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Seaside links carve through dunes at the legendary Royal Birkdale.
Seaside links carve through dunes at the legendary Royal Birkdale.

Need a long weekend on the links? Head to England's golf coast Add to ...

Despite the best efforts of Tiger Woods and other famous golfers, England's coastline from Cumbria in the north to Chester in the south - an area so thick with outstanding layouts that golfers can sometimes walk from one to the next - remains mostly overlooked on this side of the great water hazard.

By far the biggest draw of more than 200 courses is the Irish Sea coast's trio of officially designated Royal layouts - Royal Liverpool, Royal Birkdale and Royal Lytham & St. Annes, which together have hosted 30 British Opens and are open for public play.

Fly in for a long weekend (an extended long weekend - four days at least), make Southport your home base, and start swinging the clubs.

Ideal for a post-flight warm-up round is Hesketh Golf Club, a classic links dating from 1885 that twists around the Victorian villas of one of Southport's most posh residential neighbourhoods.

And just a short taxi ride south of downtown Southport is a cluster of exceptional layouts rich in golf history: Formby (host of the 2004 Curtis Cup), Hillside (site of the 1982 PGA Championship), Southport & Ainsdale (host of the Ryder Cup in 1933 and 1937), and Royal Birkdale, widely regarded as England's premier course.

It was at Royal Birkdale, a seaside links carved through majestic sand dunes, that Arnold Palmer famously battled gale-force winds to capture the 1961 Open Championship. This was also the site of the 1969 Ryder Cup, when Jack Nicklaus graciously conceded a two-foot putt to Tony Jacklin to produce the first tie in the cup's history.

One of England's most eerily fascinating tourist attractions is found nearby at Crosby Beach. Scattered across 3.2 kilometres

of sand are 100 life-size cast-iron figures of people looking out to sea as if in search of salvation - or lost golf balls. As the tides ebb and flow, the sculptures by English artist Antony Gormley are gradually revealed and then submerged again.

Turn any corner along the coastline and a hidden gem of a layout or yet another hallowed links seems to appear out of the sea mist. About a 45-minute drive north of Southport is Royal Lytham & St. Annes, which is celebrating its 125th anniversary. Set a fairway wood shot from the sea, but surrounded by suburban housing, this constantly demanding beast is regarded as the ugly duckling of the three Royals. In 1926, the immortal Bobby Jones won the first of the 10 Open Championships played here.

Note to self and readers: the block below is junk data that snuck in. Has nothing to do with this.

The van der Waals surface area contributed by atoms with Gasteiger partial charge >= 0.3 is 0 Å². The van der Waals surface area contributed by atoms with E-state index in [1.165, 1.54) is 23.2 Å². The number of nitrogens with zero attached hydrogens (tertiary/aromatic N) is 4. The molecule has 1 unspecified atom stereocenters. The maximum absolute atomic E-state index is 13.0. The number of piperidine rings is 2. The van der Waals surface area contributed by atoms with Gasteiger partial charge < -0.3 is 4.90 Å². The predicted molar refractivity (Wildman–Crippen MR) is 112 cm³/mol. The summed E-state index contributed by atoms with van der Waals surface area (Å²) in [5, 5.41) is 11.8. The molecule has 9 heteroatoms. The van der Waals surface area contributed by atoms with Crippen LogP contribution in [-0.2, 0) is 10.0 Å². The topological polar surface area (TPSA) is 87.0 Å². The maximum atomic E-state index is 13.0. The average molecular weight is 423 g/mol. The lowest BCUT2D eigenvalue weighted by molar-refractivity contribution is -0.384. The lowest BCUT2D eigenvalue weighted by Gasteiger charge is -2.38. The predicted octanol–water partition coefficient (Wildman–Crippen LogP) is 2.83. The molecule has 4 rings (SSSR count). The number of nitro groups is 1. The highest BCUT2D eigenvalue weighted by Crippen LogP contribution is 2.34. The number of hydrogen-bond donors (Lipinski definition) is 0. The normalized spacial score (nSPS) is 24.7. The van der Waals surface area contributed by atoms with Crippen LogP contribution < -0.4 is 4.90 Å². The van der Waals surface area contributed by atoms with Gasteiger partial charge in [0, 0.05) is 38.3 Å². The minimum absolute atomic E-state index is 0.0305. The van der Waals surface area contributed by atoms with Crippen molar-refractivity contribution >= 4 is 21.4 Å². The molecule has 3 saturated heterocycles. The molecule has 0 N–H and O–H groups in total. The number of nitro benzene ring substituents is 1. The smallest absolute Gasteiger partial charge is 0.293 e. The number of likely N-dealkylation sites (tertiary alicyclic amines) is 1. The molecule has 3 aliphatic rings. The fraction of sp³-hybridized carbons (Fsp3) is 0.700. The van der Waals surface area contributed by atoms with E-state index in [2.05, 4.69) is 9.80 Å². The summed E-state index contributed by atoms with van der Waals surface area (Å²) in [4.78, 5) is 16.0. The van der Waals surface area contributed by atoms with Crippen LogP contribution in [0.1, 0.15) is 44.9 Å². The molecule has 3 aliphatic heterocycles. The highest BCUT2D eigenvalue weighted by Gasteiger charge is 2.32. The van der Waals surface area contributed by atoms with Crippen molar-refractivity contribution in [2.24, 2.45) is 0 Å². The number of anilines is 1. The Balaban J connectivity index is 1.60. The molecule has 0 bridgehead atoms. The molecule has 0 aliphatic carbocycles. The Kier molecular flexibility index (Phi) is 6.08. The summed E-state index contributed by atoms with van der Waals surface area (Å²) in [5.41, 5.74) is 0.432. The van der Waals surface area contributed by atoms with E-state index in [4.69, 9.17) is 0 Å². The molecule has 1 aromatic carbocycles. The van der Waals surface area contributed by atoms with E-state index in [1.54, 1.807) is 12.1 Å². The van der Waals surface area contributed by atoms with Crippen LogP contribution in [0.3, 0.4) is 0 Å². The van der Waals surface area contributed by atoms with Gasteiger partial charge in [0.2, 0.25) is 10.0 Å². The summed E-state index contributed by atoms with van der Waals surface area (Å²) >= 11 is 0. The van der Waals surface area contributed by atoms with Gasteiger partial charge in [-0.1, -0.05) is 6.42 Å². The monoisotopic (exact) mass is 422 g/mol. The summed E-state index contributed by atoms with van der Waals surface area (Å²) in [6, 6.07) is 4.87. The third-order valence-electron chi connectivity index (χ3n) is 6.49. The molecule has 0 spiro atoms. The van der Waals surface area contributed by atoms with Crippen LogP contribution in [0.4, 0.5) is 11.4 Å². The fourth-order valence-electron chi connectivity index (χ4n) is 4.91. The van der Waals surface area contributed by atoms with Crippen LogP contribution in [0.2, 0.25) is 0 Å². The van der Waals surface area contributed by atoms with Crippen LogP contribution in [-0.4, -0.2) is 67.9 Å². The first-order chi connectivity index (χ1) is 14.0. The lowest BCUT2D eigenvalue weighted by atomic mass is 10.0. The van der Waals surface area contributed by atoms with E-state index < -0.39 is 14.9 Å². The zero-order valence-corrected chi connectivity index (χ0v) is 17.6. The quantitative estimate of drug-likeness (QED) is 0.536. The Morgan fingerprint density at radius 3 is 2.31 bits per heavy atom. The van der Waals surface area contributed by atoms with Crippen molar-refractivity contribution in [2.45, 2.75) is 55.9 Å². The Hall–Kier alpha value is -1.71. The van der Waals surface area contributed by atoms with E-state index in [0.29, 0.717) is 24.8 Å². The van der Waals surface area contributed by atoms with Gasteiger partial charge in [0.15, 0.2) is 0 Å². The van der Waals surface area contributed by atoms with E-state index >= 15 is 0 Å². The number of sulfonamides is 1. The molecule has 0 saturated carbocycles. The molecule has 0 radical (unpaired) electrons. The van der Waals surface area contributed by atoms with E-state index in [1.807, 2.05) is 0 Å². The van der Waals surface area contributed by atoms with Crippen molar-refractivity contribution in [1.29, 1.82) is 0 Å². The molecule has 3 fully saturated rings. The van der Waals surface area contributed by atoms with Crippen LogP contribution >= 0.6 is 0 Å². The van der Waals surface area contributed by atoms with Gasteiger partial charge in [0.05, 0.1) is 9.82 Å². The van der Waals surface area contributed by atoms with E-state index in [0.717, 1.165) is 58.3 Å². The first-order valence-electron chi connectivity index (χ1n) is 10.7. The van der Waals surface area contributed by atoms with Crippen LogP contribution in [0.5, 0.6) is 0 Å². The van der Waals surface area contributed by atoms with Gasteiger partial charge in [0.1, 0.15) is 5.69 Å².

But the majority of the top courses are found along the 35 kilometres of sandy beachfront from Southport south to Liverpool. Close to Liverpool are two more must-play links: Wallasey and West Lancashire.

Laid out by Old Tom Morris in 1893, Wallasey is idyllically set on gently undulating land close to the crashing Irish Sea.

And overlooking the Mersey River is the underappreciated West Lancashire, which rambles seamlessly through the humps and hollows of the most natural piece of links land on the coast. Established in 1873, West Lancashire is one of the 10 oldest clubs in the British Isles.

Even older and just as ideally situated is Royal Liverpool. Established in 1869, the usually wind-battered links (also known as Hoylake) stretches toward the Dee Estuary of the Irish Sea and the vaguely purple hills of North Wales on the horizon. It was here at the 2006 Open that Woods, at the peak of his popularity, put on one of history's most dazzling displays of precision golf, using his driver only once in 72 holes of play to win his third Claret Jug.

Watched by a vast television audience, Woods's virtuoso performance is credited by golf travel organizers with finally putting England's Irish Sea coastline in the vacation plans of some North American golfers. Just two years later, England's northwest coast returned to the spotlight when Padraig Harrington won the Open at Royal Birkdale.

With the championship set to return to Royal Lytham & St. Annes next year and Royal Liverpool in 2014, the region's fame is certain to keep growing. Beat the crowds and play it now.


Getting there: Southport, about an hour's drive from Manchester Airport (the local hub for international flights), is renowned for canopied shopping arcades, tree-lined boulevards and a promenade that winds through gardens and past Marine Lake. Transat Holidays flies direct to Manchester, Air Canada and British Airways offer connecting flights.

Where to stay: The Vincent, a stylish three-year-old, six-floor boutique hotel, is on posh Lord Street. From $147 (includes breakfast); www.thevincenthotel.com.

The courses:

Royal Liverpool Golf Club www.royal-liverpool-golf.com; green fee: $157 to $235.

Royal Birkdale Golf Club royalbirkdale.com; green fee: $274 to $321.

Royal Lytham & St. Annes royallytham.org; green fee: $235 to $353.

Hesketh Golf Club heskethgolfclub.co.uk; green fee: $94 to $125.

Formby Golf Club formbygolfclub.co.uk; green fee: $172 to $204.

Hillside Golf Club www.hillside-golfclub.co.uk; green fee: $110 to $125.

Southport & Ainsdale Golf Club sandagolfclub.co.uk; green fee: $125 to $165.

Wallasey Golf Club wallaseygolfclub.com; green fee: $125 to $141.

West Lancashire Golf Club westlancashiregolf.co.uk; green fee: $141.

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